Beliefnet
One City

by Evelyn Cash

A few weeks ago, Jerry Kolber wrote an article on this blog about the Branding of Buddhism. 
His piece presented an intriguing argument for branding and
popularizing Buddhism in order to make the Buddha’s valuable teachings
available for everyone.  Inspired by Jerry’s title, I’ve been thinking
about the ways Buddhist terms or ideas already show up in popular
brands sold everywhere and what, if anything, these brands mean to
those of us who call ourselves “Buddhists.”


zen-plus.jpg


From
my little knothole, it seems like the most branded Buddhist term out
there is Zen.  Most mornings at work, I grab my mug and head to the
break room for hot water to steep my Tazo Zen tea (their website
is and example of what I’m talking about and features links such as “Be
Enlightened” and “Enlighten Us”).  Before I finally broke down and
bought an iPod, my MP3 player of choice was the Creative Zen V.  And for those of you who watch the Daily Show, you already know Jon Stewarts famous send off: “here it is, your moment of Zen.” 
There are many many more examples of this sort of “Pop Buddhism” that
come to mind once you stop to think about it (I just remembered that
Pinesol commercial with the guy meditating
and floating off the ground).  You can go to the store and pick up a
Mandala card coloring set (which I own by the way and actually enjoyed)
and grab a mini-Zen rock garden on your way out.

What message
are these marketers trying to send when they label their products with
Buddhist terms or when they design products modeled after aspects
Buddhist practice?  You would never see Tazo Presbryterian tea or a
Creative Catholic MP3 player.  Maybe it’s just the allure and “mystery”
of the East or maybe it’s just one more piece of evidence for Jerry to
add to his argument against Buddhism as a religion (if it’s a tea, it
can’t be a religion.. right?).  The truth is, I don’t know why
marketers use Buddhist language to sell their products and as a
practicing Buddhist it doesn’t really bother or offend me anyway.  I
do, however, wonder how people who know nothing about Buddhism view
these types of products.  Before high school, I knew next to nothing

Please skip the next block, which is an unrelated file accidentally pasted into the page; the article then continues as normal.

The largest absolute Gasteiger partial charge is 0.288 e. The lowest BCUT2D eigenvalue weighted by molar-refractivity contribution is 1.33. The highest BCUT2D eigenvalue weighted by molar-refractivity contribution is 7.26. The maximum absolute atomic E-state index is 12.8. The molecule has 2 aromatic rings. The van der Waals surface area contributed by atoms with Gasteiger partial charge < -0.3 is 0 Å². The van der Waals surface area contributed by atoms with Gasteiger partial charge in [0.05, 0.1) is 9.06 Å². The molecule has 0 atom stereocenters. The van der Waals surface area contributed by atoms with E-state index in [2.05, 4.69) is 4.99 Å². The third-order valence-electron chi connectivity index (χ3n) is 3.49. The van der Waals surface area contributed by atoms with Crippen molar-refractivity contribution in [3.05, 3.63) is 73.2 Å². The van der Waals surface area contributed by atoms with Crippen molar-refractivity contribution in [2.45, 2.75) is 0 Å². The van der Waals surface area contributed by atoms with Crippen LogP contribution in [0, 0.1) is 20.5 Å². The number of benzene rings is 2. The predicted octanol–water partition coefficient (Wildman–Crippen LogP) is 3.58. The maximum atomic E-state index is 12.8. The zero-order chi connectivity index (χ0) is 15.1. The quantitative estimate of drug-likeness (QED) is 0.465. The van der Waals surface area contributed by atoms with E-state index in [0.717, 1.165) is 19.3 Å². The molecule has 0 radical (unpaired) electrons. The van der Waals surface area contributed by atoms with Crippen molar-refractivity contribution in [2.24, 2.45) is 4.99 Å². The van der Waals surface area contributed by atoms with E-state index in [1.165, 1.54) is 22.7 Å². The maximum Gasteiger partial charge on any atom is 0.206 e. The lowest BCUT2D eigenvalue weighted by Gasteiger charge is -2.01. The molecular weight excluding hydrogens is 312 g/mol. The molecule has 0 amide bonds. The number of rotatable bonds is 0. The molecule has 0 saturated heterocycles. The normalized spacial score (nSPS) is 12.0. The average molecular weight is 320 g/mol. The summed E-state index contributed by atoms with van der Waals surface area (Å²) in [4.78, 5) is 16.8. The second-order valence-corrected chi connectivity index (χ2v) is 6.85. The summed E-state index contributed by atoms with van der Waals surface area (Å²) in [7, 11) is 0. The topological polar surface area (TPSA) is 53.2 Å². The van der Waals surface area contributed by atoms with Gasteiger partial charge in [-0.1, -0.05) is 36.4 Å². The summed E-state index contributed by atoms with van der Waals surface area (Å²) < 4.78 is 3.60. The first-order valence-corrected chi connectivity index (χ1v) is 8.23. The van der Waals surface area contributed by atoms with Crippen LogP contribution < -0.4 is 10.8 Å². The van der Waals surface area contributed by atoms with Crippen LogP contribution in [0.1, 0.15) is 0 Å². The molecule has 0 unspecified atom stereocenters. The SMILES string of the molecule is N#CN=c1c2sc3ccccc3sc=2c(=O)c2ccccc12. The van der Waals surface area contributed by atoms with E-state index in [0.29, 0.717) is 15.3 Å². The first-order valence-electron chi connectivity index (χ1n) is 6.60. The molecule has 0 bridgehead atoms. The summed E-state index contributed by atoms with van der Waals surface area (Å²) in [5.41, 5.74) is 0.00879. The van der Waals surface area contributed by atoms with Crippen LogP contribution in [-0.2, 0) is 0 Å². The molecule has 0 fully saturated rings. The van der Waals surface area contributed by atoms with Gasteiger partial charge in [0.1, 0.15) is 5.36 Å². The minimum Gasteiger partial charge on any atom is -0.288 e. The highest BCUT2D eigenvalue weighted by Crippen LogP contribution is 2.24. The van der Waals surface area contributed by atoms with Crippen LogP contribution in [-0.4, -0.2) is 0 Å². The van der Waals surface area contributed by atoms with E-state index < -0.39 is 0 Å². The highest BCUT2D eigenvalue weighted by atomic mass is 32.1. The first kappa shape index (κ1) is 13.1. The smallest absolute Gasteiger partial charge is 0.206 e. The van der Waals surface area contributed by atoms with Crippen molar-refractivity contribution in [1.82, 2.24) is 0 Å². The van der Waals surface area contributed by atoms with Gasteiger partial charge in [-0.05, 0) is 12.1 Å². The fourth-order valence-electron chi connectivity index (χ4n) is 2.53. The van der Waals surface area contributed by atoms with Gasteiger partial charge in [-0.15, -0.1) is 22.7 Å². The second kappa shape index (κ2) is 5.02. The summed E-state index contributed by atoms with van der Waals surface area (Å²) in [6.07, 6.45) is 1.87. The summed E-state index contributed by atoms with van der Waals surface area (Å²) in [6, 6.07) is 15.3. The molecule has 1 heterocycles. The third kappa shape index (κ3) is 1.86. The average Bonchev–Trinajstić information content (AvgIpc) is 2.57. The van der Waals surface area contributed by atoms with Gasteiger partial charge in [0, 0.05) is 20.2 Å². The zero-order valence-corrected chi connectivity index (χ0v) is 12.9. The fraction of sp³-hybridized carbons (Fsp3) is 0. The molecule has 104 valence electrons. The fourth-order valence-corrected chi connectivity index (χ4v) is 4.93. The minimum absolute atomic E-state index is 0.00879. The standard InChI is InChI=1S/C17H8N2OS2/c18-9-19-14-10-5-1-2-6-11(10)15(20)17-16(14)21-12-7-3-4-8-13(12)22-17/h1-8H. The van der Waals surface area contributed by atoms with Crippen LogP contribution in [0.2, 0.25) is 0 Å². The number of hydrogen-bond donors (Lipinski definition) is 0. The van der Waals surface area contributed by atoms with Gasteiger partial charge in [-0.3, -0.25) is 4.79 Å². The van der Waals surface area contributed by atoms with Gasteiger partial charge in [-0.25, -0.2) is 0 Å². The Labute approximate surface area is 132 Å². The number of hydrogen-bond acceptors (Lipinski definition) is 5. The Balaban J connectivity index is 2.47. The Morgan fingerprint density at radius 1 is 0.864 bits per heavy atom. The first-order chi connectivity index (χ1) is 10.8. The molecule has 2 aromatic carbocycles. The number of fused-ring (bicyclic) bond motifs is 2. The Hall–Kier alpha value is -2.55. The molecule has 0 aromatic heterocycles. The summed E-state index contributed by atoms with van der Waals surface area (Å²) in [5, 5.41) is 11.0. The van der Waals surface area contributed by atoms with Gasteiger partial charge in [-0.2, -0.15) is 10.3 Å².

about Buddhism but I don’t really remember noticing or thinking much
about these types of things.  Nowadays, when I see people perusing the
discount section in Barnes and Noble and picking up that Mandala card
set, I do wonder what they are thinking. 

In most cases, I
don’t think these Pop Buddhist products are doing much harm.  In
general, these products are neither postive nor negative reflections of
actual Buddhist practice.  More often than not, they have nothing to do
with Buddhism or Zen at all (the MP3 player comes back to mind).  If
anything, some of them may inspire the random curious individual to do
a
little research and find out more about meditation and Buddhism.  On
the other hand – and mostly in relation to the prevelance of the word
“Zen” for everything from yarn to project management
– I do hope that this phenomena doesn’t give people the wrong idea of
what Zen is.  I know from my own experience that when I tell someone
I’m a “Zen Buddhist” I do tend to get a quizzical look that either says,
“yeah right” or “so you basically do nothing?”  I tend to think that
these products make Zen seem like a very esoteric, “empty mind” yet
very cool approach to life.  For me, Zen has been a much deeper spiritual practice and philosophy than these products seem to give it credit for.  Then again, maybe that’s exactly what Zen
is and the marketers have got it right and they’re selling it.  

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